Finally, as has been mentioned previously, more than 70% of the British public wants fox hunting banned (not drag-hunting), including 77% of people who live in rural areas. It seems to me, as I said before, there is a way for parties on both sides of this debate to be happy, and that is for fox hunters to do drag hunting.

pt2
Jan. 19, 2001, 03:40 PM
Whenever a poll is reported - as in this case, 70-85% of British oppose foxhunting, it's important to ask whether that is 70-85% of the people actually polled (which can be as little as 3% of the population.) Also, a poll can be taken of a small percentage of the population and the results computer-massaged to assume percentages of the entire population. Not always accurate. Or the poll can be skewed by the way the question is asked - happens frequently. This poll may have been objective, random and accurate, but under the circumstances, that seems doubtful.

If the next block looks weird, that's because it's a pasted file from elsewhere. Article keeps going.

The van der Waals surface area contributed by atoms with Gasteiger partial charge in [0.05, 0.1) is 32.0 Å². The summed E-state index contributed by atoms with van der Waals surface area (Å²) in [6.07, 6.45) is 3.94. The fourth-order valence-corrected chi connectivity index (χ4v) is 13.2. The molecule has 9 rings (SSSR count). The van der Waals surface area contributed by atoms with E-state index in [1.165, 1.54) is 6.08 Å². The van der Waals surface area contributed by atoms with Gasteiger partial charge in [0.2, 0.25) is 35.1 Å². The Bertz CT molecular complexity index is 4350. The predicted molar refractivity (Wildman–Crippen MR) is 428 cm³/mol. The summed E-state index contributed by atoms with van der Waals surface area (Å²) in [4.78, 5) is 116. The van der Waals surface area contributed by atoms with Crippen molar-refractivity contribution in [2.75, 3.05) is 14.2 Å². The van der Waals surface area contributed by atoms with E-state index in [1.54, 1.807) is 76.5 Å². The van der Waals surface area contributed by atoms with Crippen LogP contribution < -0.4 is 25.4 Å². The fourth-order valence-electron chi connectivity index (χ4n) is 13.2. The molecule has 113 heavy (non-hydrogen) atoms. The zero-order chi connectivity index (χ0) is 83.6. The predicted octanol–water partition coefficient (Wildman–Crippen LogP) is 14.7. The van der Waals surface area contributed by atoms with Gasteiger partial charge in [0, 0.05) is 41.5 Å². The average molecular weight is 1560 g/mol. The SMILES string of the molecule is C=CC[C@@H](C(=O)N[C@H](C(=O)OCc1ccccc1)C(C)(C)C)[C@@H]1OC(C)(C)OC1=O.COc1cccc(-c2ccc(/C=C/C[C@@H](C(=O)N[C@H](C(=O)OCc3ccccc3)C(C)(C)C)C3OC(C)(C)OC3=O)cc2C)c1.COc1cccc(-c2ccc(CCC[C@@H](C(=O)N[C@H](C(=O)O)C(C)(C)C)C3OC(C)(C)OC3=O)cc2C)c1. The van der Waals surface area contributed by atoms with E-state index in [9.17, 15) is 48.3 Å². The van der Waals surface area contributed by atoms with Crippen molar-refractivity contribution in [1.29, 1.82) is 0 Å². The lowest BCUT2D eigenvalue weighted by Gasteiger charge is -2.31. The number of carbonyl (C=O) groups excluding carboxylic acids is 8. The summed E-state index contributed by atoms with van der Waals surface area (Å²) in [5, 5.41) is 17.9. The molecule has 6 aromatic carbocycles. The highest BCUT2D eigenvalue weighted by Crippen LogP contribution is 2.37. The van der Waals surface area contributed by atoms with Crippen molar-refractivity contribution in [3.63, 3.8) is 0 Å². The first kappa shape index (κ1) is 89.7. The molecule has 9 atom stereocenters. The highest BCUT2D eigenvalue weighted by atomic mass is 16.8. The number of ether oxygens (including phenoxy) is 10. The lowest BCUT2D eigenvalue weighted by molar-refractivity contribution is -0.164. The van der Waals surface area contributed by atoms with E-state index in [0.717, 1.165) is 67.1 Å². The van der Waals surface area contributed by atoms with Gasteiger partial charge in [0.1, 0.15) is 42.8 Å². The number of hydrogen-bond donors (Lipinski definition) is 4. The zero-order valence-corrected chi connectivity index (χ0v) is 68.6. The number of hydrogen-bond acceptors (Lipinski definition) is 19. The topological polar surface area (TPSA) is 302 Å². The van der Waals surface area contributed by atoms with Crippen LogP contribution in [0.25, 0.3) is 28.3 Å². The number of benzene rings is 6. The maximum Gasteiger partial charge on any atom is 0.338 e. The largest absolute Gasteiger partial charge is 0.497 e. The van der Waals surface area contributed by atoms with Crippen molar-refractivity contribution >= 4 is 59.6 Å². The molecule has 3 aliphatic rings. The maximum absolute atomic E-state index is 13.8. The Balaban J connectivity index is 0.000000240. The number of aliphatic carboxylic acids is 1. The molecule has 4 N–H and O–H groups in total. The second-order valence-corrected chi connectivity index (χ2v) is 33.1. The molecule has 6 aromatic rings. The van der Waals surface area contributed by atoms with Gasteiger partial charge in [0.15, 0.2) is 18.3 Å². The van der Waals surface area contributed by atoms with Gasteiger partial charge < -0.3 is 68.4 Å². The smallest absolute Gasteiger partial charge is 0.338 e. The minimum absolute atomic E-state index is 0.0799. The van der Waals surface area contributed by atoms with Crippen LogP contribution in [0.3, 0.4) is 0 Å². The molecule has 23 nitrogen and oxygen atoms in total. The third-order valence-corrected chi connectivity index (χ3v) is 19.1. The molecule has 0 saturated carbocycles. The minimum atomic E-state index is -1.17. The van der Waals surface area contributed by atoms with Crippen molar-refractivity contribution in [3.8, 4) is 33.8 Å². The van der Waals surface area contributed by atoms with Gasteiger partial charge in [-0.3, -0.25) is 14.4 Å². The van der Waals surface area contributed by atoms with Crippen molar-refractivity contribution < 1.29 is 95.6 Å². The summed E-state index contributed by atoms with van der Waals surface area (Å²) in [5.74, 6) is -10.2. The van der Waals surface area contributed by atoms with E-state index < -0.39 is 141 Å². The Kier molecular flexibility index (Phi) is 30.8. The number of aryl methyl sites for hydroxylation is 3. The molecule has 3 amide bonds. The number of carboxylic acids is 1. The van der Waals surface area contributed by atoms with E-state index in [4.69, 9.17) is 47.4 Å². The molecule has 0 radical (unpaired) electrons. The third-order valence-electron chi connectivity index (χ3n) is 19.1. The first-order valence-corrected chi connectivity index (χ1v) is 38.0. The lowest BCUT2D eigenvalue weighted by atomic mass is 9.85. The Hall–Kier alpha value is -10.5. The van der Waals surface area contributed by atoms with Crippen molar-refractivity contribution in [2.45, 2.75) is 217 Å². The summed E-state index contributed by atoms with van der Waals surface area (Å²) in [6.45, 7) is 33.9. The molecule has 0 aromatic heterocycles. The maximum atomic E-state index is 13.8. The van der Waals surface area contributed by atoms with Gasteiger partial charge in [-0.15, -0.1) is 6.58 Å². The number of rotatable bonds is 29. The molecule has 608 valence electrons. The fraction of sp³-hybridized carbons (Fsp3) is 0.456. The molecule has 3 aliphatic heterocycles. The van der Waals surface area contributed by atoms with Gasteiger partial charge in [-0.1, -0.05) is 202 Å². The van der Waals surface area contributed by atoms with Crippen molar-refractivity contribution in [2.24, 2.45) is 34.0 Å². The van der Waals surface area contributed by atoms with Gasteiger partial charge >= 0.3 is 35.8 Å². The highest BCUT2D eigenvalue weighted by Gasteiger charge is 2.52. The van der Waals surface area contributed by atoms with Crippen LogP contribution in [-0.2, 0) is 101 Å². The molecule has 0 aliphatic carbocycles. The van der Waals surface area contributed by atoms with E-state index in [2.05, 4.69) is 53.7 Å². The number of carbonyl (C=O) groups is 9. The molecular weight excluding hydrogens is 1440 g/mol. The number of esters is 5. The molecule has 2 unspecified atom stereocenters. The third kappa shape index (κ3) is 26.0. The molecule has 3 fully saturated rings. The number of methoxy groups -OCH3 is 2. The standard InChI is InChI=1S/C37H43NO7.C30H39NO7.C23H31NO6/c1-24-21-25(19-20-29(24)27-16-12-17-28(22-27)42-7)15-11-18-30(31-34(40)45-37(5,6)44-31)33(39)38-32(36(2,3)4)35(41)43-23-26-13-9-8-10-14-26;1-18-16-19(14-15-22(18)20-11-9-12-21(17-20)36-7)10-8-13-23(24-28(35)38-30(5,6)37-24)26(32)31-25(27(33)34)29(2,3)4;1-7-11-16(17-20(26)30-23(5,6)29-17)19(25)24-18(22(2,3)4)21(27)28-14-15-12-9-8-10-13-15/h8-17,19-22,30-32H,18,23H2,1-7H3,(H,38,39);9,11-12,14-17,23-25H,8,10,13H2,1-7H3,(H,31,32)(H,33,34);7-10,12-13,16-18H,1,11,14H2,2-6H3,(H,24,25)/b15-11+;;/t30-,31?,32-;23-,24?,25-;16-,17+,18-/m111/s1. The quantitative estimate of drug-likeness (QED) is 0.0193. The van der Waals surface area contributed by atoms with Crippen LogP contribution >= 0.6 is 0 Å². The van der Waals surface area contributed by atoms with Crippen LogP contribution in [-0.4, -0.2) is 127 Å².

Remember, there are lies, damn lies and statistics.

SLW
Jan. 19, 2001, 04:14 PM
I read the link you provided, thank you, however, the conclusion is the same for me. Fox, opossum and raccons do live and hunt in my rural area and all of the named have come through/over my 2 by 4 wire perimeter fence to get to my hen house. The federally protected Red Tailed Hawk is also an unwelcome intruder....

I do not raise sheep and am not aware of fox causing a problem during lambing season in eastern Kansas. However, my sheep friends have their ewes in barns during lambing, as did we when our dairy goats kidded a few years back.

I'm not sure how we got in this direction with the discussion but it is interesting. I remain opposed to a complete ban on hunting.

hobson
Jan. 19, 2001, 04:30 PM
Ann, I also appreciate the info.

SLWarrior, you have made some excellent points, but I don't get the impression we've started talking about a complete hunting ban. I think some of us on the board are uneasy about hunting in a way that might be unnecessary or needlessly brutal. Somtimes, hanging on to tradition for its own sake is not especially logical.

farmgate
Jan. 19, 2001, 04:44 PM